Prayer for Safe Delivery(detail), 1914
Japanese Gallery (Honkan) Room 18
June 2, 2020 (Tue) - August 23, 2020 (Sun)
Drastic changes in the late 19th century created new challenges for artists. The samurai government that had strictly regulated contact with the outside world collapsed in a civil war. Japan's new leaders announced the start of the Meiji era (1868–1912), engaging with the world and reforming their nation to be more like “the West” (mainly Europe and the United States).
These leaders soon realized that works produced in Japan were not seen as “fine art” in the West. Artisans often mounted paintings on sliding doors and folding screens, but this practice made them look like furniture to Europeans and Americans. Japan's ceramics, lacquerware, metalwork, and textiles were also labeled as “decorative art” rather than “fine art.”
In response, artistic traditions were changed to meet Western standards. Japan's leaders established schools of fine art, organized national exhibitions, and urged artists to participate in world fairs. They intended to show the world that Japan was a “modern” nation with sophisticated arts and culture. The works on display reflect how Japanese artists met these challenges.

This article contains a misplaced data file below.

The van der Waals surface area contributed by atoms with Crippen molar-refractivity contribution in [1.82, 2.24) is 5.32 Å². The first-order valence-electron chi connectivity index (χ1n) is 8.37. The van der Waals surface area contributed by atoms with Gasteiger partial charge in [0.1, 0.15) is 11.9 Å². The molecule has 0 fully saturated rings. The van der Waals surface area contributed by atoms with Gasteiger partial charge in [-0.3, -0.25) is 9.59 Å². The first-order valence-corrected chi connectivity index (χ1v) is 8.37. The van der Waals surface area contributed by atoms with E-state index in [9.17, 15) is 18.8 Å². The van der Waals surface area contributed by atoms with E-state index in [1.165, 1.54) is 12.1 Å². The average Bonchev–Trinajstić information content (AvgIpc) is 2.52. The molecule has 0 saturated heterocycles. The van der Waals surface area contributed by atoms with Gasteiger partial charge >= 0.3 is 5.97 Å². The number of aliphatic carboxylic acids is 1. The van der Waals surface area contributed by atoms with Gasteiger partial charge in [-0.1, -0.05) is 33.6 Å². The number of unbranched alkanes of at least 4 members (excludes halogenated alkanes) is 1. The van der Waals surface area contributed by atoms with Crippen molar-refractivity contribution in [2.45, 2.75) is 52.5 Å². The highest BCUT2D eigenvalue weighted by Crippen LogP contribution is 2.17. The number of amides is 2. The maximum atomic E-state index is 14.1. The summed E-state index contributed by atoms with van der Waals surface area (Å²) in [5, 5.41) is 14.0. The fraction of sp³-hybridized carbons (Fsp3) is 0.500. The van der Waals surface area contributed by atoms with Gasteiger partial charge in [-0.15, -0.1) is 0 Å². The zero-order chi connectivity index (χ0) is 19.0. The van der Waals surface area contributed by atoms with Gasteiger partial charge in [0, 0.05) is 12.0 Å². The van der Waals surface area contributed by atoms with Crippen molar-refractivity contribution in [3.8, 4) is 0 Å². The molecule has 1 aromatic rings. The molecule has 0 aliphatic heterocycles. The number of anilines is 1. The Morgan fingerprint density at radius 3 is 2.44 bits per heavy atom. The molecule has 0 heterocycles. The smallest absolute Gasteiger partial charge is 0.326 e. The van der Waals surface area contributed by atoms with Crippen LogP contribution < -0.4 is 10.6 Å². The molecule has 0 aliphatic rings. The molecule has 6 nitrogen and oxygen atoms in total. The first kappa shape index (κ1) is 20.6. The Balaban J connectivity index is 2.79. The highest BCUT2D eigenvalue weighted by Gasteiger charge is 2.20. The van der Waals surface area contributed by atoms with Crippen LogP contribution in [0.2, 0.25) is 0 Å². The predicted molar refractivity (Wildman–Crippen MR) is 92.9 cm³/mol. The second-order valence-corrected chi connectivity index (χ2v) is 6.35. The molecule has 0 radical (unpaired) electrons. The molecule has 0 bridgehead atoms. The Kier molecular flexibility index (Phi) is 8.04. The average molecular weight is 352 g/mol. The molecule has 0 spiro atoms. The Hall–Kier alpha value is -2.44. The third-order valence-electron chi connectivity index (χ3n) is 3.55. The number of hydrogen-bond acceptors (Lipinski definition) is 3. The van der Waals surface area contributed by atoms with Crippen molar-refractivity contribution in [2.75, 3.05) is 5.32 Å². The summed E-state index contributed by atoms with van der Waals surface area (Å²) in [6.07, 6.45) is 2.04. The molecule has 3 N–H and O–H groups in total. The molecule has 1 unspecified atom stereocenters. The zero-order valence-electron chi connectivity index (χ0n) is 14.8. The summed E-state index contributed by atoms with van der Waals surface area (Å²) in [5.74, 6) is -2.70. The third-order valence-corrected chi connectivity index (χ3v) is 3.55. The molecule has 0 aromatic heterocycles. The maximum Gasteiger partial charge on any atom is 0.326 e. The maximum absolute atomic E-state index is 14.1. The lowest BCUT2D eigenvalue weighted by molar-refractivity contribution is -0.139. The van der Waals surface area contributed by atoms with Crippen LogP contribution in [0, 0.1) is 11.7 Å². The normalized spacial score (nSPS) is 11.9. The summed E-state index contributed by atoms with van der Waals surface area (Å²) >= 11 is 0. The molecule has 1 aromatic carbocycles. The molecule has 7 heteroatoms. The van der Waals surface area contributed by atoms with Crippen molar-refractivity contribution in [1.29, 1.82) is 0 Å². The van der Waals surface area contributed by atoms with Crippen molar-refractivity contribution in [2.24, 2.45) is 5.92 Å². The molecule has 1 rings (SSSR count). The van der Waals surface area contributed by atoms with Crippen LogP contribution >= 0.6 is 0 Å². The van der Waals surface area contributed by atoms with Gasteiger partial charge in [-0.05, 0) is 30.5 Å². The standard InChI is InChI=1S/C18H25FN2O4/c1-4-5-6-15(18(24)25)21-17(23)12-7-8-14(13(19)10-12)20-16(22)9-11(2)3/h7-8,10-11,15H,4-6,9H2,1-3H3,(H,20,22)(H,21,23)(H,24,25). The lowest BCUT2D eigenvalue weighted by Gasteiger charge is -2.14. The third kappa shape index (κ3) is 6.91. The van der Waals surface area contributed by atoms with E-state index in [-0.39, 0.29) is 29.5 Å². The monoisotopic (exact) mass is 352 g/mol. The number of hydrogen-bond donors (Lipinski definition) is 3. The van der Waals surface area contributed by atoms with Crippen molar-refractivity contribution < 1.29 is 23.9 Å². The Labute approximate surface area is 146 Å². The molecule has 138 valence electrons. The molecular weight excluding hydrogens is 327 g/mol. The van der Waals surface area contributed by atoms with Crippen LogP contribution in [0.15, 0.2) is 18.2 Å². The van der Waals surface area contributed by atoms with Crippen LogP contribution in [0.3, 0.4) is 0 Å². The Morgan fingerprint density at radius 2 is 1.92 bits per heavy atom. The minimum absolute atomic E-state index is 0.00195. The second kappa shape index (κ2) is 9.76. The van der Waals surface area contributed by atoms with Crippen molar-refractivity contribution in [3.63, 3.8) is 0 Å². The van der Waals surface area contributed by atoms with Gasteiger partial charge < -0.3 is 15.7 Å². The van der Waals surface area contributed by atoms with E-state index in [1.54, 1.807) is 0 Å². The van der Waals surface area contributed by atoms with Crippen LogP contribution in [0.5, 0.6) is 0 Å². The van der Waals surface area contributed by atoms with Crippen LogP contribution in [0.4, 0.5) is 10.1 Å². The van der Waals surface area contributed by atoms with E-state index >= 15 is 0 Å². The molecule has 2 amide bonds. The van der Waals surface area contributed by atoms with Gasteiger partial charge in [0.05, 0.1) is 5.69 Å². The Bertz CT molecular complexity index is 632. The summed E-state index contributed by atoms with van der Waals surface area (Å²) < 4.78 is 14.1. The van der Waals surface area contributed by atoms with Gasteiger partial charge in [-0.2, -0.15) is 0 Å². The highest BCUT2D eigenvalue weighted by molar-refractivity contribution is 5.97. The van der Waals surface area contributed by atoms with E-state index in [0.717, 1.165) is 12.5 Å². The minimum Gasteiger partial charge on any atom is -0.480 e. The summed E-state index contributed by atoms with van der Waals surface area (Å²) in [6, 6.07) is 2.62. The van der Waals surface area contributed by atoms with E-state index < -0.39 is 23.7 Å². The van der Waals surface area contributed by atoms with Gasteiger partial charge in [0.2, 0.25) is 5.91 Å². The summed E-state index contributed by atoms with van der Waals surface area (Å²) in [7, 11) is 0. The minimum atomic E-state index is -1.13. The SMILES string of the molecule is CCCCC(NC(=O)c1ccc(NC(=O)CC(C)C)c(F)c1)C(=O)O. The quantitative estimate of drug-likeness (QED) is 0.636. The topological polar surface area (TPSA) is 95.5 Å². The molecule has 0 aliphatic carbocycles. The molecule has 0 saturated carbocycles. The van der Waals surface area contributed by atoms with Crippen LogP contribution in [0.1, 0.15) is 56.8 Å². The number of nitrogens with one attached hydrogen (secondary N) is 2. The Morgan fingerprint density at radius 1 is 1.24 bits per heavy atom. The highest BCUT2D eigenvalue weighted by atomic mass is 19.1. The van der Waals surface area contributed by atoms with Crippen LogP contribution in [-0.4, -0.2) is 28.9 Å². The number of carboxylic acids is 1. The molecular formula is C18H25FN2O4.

|Highlight||Prayer for Safe Delivery||Dated 1914 (Taisho 3)||1914 (Taisho 3)||A-10539||On exhibit from July 21, 2020|
|Highlight||Important Cultural Property||Scenes from the Tropics: Morning||Dated 1914 (Taisho 3)||1914 (Taisho 3)||A-10525-1||On exhibit through July 19, 2020|
|Highlight||Seashore Village (Houses with white plaster walls)||By Nakamura Tsune (1887-1924)||Dated 1910 (Meiji 43)||A-10170|